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Clio's Temple

The things we remember

It's probably inevitable, given the fact that we are in the midst of the centennial of World War I, that a number of highlights or lowlights of that epic slaughter get special mention. Today, at the midpoint of 2016, Europe observes the 100th anniversary of the First Day at the Somme.

In a war that saw many days of horror, July 1 is particularly infamous in the English-speaking world. Two hundred thousand men from Britain and the British Empire went over the top. Sixty thousand of them were struck down; over nineteen thousand of them were dead or missing. Casualties were especially heavy among men from Ulster and Newfoundland. In both those places, this day has a special bitterness.

By nightfall on July 1, it was becoming apparent to even the most diehard believers in victory that its cost might be more than modern nations could tolerate. Yet that was only the First Day. Before the battle of the Somme dragged to its ghastly conclusion, the British had lost over six hundred thousand men; Germany lost around four hundred fifty thousand. All the devil's tools which the Industrial Revolution had created - barbed wire, poison gas, machine guns, long-range artillery - contributed to the death of the belief that human progress was foreordained (at least in the western world).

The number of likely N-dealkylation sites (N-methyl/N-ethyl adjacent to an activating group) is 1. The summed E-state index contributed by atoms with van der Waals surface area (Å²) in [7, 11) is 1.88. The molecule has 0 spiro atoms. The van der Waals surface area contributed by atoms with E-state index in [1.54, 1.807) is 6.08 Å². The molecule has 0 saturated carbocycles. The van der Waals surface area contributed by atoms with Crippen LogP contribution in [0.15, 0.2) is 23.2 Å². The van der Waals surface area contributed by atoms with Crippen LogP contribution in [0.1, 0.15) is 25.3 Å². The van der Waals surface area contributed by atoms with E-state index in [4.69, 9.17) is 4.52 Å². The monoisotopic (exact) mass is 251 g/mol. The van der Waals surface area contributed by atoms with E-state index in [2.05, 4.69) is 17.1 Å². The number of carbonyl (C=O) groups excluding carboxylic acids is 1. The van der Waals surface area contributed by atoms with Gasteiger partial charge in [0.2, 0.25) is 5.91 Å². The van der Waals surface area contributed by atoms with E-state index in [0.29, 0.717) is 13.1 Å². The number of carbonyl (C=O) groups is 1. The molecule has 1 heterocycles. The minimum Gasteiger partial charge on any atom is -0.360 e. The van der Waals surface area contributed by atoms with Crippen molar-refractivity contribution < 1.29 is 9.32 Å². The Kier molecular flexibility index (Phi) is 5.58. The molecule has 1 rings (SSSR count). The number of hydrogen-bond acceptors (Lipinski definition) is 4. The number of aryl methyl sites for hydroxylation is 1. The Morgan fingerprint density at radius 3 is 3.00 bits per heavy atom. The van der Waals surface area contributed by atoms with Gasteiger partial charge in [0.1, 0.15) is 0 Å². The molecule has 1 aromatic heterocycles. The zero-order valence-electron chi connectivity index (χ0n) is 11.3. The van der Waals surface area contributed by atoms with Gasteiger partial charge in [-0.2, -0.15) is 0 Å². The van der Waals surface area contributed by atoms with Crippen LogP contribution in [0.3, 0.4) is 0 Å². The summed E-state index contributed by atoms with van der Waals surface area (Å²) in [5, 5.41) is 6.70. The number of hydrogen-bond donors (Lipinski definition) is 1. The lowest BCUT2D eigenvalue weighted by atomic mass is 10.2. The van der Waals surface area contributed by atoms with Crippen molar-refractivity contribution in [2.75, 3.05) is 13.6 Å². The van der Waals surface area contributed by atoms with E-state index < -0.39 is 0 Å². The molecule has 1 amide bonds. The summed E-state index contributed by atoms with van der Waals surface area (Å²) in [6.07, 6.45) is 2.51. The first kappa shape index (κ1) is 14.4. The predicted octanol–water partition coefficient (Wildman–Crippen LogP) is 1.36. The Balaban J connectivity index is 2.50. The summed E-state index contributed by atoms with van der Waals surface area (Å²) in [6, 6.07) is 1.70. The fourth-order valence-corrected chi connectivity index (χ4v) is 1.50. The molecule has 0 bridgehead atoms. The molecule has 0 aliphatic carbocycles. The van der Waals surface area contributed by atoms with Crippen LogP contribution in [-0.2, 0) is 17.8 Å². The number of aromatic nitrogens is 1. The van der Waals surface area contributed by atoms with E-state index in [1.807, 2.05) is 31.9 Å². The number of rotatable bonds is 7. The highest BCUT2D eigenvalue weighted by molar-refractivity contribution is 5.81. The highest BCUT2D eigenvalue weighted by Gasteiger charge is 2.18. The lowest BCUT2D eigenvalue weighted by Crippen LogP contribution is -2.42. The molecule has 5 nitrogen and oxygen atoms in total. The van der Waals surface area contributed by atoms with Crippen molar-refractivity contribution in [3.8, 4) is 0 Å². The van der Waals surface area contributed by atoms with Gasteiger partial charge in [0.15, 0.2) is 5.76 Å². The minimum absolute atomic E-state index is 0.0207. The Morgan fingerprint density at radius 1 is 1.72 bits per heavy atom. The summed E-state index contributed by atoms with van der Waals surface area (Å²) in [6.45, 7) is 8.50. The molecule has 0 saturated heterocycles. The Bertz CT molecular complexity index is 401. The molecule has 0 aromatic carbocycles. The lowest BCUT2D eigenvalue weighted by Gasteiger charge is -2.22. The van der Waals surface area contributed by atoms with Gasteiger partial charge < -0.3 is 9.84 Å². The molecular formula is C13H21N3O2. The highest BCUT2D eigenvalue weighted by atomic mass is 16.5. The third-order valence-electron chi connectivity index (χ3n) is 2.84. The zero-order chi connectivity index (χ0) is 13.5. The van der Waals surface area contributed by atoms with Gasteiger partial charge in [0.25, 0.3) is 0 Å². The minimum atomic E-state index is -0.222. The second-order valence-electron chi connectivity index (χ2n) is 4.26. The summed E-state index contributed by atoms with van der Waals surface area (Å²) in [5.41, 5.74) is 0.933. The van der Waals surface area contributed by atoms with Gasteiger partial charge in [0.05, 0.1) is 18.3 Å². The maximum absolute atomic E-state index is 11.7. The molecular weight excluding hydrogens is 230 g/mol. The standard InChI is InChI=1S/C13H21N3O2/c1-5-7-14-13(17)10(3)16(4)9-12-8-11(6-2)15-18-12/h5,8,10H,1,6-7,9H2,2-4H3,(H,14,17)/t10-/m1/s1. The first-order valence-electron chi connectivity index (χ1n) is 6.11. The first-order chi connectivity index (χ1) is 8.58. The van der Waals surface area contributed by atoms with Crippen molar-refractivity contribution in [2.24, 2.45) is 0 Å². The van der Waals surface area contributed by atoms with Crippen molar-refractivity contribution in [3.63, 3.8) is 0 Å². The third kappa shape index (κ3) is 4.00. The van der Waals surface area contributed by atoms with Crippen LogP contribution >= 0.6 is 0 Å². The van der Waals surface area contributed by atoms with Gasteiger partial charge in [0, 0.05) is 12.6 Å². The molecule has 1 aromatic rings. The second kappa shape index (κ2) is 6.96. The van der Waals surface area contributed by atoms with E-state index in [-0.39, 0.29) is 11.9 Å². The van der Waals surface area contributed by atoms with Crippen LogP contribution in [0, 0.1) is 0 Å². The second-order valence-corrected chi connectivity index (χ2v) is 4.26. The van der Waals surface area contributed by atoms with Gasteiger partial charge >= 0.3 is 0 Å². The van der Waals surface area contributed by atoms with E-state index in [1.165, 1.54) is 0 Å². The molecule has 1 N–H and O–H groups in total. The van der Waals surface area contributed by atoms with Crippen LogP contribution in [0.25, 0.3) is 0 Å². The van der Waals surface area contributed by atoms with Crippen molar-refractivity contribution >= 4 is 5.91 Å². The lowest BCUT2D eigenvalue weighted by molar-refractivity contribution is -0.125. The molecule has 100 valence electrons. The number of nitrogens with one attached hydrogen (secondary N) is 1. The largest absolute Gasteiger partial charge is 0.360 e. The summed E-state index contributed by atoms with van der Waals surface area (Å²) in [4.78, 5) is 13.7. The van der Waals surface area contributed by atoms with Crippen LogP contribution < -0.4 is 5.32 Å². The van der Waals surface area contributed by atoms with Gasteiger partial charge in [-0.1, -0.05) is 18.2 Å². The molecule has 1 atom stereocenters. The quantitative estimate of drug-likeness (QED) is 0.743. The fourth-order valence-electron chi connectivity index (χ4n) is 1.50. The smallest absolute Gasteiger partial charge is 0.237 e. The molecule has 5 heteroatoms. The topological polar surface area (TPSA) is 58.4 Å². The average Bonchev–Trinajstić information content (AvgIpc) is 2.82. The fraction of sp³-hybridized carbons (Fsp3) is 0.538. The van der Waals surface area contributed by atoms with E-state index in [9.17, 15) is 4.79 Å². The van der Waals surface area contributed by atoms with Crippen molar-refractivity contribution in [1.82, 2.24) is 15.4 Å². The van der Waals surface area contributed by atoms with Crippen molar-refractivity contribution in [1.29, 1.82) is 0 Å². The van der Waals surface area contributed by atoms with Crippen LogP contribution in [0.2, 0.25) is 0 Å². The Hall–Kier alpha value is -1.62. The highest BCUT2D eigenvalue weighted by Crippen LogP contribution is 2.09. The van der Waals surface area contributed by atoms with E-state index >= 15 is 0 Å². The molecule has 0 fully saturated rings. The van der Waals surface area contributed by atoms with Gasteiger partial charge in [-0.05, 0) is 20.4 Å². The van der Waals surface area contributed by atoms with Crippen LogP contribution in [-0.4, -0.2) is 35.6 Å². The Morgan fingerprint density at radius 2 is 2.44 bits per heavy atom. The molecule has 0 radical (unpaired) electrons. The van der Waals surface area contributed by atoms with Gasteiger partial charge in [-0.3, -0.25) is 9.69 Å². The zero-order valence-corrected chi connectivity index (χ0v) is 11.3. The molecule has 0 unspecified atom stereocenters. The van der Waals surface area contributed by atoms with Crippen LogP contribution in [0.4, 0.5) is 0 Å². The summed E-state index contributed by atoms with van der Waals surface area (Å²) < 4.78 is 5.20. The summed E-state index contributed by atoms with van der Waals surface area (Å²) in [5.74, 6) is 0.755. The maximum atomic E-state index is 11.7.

One reason why this date has a fascination for me is that it provides another example of Six Degrees of Separation. An English farmer named Martin Middlebrook was so moved by a visit to the military cemeteries from World War I that he wrote a book, First Day at the Somme, which captured the stories of hundreds of men whose youth died on that battlefield. Some years later, he came to the United States to interview flyers who had participated in the massive bombings that destroyed Hamburg in July, 1943. One of the men he interviewed was my father, whose story is told in The Battle of Hamburg. To the end of his life, Dad remembered the time he spent with a foreigner who came a long way to hear his story.

I tell my students, "History isn't something far off. It's all around us." World War I was enormously consequential for the world, with its destruction of empires, its battles, revolutions, and epidemics. Because it was fought far from our shores, few of us Americans have or have ever had a living connection to July 1, 1916. The unending sequence of ironies that the flow of history drags along with it, though, spins a web of connections that, over time, will entangle even those a long way from major events. On that very same day, a young Army lieutenant named Dwight Eisenhower married Mary Geneva Doud, their happiness unclouded by the horrors of a few hours earlier. Of course, decades later, that same young lieutenant commanded millions of Americans, British, Canadians, French, and Poles in desperate battles fought not far from the Somme.

Who knows what historians will say about us a hundred years from today? Perhaps it's better that we can't know. Foreknowledge might drive us all insane.

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